Castor oil is derived from the castor bean plant and is typically a thick, pale, yellow fluid. It has a long history of use in traditional medicine. It was used by the Romans as a means of constipation relief, while the ancient Egyptians used it as a component of an ointment to help with wound healing. These days, it is a common ingredient found in the cosmetic, medical, biodiesel, and even soap industries.
Castor oil extraction is considered a relatively risky enterprise due to the presence of ricin, which is a lectin and considered a natural toxin. In the U.S., for example, strict controls are in place for the production of castor oil and other plant derivatives.
The castor oil you purchase at the store consists of approximately 90% ricinoleic acid, and smaller quantities of linoleic, oleic, stearic, and linolenic fatty acids. Besides the typically seen yellow castor oil, Jamaican black castor oil is also a popular type, and it is believed to have many beneficial properties for stimulating hair growth, promoting hair health, and preventing dandruff. This type is less refined and contains the ash that is the byproduct when castor beans are roasted.
Uses for Castor Oil
Like many ancient remedies, castor oil has been used for a wide variety of conditions. Some of the more promising uses of castor oil for your health are discussed below.
Castor oil has long been used as a means to alleviate constipation. While we may think of taking it in oral form, aromatherapy in constipated, elderly women, according to studies, seems to improve their bowel movement. Castor oil, once in the small intestine, breaks down into ricinoleic acid that speeds up the digestive process, thereby encouraging the passing of feces.
A study conducted on arthritis in the knees found that participants given castor oil supplements in capsule experienced significant relief from their condition. There were no side effects caused by the supplement. Please note that, when considering a castor oil supplement for arthritis, you should consult a qualified healthcare practitioner for use and dosage.
Although there is no scientific evidence that supports the idea that castor oil helps with hair regrowth, many people stand by it. The ricinoleic acid found in the oil, however, has anti-inflammatory properties that might help with scalp health. Castor oil, besides hair growth, is also used to condition the hair, moisturize the scalp, and combat dandruff.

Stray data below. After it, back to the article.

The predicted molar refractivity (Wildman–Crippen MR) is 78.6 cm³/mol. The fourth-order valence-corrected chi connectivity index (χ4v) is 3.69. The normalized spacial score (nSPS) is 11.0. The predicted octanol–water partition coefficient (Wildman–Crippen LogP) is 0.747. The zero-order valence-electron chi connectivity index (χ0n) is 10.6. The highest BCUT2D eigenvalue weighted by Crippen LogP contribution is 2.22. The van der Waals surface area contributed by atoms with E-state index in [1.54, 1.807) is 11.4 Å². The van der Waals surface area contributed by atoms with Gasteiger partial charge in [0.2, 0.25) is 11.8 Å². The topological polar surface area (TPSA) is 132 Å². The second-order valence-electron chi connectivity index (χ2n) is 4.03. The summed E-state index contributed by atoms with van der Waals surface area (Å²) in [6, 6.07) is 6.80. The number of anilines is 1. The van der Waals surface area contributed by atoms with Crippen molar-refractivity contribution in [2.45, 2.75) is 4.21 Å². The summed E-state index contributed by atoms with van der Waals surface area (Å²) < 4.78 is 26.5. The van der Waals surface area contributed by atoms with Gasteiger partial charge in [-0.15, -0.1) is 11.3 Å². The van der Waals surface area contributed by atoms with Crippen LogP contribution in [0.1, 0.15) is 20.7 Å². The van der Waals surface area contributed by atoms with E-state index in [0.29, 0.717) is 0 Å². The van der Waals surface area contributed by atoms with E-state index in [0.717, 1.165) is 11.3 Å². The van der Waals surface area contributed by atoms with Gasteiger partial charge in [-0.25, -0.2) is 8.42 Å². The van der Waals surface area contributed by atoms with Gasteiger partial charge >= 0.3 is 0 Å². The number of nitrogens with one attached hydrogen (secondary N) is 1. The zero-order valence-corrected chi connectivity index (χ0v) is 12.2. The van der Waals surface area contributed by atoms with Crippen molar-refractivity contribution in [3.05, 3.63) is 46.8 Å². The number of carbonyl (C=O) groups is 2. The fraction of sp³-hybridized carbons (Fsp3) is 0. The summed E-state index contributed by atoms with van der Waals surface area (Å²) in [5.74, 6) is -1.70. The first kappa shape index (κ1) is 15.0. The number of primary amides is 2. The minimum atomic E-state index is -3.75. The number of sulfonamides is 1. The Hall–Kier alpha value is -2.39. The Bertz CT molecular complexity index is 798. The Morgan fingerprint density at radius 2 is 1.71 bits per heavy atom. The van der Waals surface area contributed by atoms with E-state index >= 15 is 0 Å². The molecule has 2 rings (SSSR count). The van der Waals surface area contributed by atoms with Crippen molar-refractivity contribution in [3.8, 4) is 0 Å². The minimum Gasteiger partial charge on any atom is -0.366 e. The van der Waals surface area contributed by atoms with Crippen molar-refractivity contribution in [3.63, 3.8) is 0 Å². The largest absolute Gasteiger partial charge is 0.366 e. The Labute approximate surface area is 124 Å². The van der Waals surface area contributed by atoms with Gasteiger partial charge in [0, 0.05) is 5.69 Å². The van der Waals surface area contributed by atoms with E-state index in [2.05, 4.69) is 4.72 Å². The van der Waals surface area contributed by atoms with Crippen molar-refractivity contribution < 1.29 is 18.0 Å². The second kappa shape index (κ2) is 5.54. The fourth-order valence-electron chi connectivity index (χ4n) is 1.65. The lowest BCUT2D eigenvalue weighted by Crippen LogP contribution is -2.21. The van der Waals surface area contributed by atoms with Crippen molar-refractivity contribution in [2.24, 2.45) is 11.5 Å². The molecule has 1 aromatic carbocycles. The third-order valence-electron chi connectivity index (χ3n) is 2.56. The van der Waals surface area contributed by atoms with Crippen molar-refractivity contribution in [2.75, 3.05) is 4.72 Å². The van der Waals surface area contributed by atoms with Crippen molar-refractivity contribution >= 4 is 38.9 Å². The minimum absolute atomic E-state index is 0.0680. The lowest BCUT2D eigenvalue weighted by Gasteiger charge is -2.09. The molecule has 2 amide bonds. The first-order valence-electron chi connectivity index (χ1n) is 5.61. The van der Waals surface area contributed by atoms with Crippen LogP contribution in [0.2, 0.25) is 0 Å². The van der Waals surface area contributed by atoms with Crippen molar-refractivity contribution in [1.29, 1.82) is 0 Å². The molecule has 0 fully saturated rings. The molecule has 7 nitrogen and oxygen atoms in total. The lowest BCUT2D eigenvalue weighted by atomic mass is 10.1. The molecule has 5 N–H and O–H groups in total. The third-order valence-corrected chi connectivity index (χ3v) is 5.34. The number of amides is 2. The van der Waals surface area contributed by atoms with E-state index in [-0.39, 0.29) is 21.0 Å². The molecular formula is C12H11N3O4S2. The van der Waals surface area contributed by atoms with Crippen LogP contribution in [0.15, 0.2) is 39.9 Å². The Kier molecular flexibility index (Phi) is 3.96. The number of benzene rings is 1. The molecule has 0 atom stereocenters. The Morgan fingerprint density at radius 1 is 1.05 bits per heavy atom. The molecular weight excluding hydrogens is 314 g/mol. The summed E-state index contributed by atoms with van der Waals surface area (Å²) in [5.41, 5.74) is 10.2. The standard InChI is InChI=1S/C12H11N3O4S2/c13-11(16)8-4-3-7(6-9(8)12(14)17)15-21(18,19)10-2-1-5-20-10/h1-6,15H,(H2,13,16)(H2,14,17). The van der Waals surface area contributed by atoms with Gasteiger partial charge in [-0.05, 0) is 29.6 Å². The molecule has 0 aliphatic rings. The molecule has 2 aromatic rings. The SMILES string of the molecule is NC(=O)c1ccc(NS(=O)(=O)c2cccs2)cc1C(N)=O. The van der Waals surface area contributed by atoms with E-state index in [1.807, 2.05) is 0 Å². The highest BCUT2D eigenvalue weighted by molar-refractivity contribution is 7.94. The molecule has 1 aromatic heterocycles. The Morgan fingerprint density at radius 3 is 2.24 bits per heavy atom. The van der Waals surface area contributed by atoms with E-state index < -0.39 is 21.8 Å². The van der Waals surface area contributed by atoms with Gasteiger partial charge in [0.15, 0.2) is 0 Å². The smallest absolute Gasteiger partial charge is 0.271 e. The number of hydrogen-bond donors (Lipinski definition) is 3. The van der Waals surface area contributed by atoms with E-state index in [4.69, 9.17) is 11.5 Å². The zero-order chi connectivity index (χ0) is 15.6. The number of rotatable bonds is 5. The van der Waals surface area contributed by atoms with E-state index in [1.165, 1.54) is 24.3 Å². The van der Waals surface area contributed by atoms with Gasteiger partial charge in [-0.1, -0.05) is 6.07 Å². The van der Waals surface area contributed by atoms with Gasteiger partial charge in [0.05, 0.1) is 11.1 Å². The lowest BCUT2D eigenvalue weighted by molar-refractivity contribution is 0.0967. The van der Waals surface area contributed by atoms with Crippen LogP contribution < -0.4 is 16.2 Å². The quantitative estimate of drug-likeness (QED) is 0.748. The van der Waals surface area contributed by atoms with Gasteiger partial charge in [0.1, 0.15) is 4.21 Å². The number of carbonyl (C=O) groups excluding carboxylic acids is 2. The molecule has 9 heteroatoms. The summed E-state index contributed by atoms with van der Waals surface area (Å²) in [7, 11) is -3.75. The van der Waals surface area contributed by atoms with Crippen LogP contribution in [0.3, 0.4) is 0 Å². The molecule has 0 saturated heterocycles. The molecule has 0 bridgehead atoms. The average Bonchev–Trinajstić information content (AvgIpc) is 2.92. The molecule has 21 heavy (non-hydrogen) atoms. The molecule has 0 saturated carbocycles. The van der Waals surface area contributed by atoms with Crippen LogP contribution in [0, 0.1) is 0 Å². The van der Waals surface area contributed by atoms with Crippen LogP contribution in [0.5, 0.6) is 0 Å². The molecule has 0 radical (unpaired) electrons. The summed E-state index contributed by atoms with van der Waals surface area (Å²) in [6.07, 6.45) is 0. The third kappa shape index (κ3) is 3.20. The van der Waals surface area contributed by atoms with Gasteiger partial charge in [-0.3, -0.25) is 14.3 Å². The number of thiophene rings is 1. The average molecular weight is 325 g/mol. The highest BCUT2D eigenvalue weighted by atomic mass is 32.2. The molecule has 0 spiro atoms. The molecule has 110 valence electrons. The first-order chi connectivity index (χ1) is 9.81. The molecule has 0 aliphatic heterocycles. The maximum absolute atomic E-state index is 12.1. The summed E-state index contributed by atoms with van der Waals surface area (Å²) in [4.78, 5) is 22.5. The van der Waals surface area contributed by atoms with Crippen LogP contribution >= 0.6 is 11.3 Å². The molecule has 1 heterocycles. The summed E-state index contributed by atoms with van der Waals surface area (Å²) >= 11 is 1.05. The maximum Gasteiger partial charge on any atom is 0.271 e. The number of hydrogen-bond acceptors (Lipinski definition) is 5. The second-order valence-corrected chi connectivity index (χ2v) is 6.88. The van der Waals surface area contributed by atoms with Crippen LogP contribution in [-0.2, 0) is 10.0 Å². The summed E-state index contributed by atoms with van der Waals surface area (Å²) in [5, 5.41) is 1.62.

Antibacterial and Anti-inflammatory
Studies indicate that castor oil, when applied topically, may have inflammation-reducing and antibacterial properties, as was indicated by a study evaluating its use in the reduction of bacterial species on dentures.
Castor oil may have a number of benefits for your skin:
- The fatty acids in castor oil may enhance your skin’s smoothness when applied topically, and it is unlikely to clog pores due to its low cosmogenic level.
- The fatty acids may also promote the growth of healthy skin tissue.
- Because of its antibacterial and anti-inflammatory properties, castor oil may inhibit bacterial growth resulting in acne.
- The triglycerides in castor oil may help your skin maintain moisture while its humectant properties may help keep your skin moisturized by drawing water from the air into your skin.
- It may be a great skin cleanser as the triglycerides in castor oil may help remove any dirt present on your skin.
Please note, however, that most of these comments are still speculation as dermatological studies conducted on castor oil have, thus far, been fairly limited.
Other uses of castor oil, is as a flavoring agent, mold inhibitor, cosmetics ingredient, and as a component in the manufacture of lubricants, fibers, rubbers, dyes, and plastics, amongst many others. It’s also used as an equipment lubricant in very cold climates because it does not freeze. Some claim that castor oil strengthens the immune system, while a castor oil pack could be used to strengthen the lymphatic system.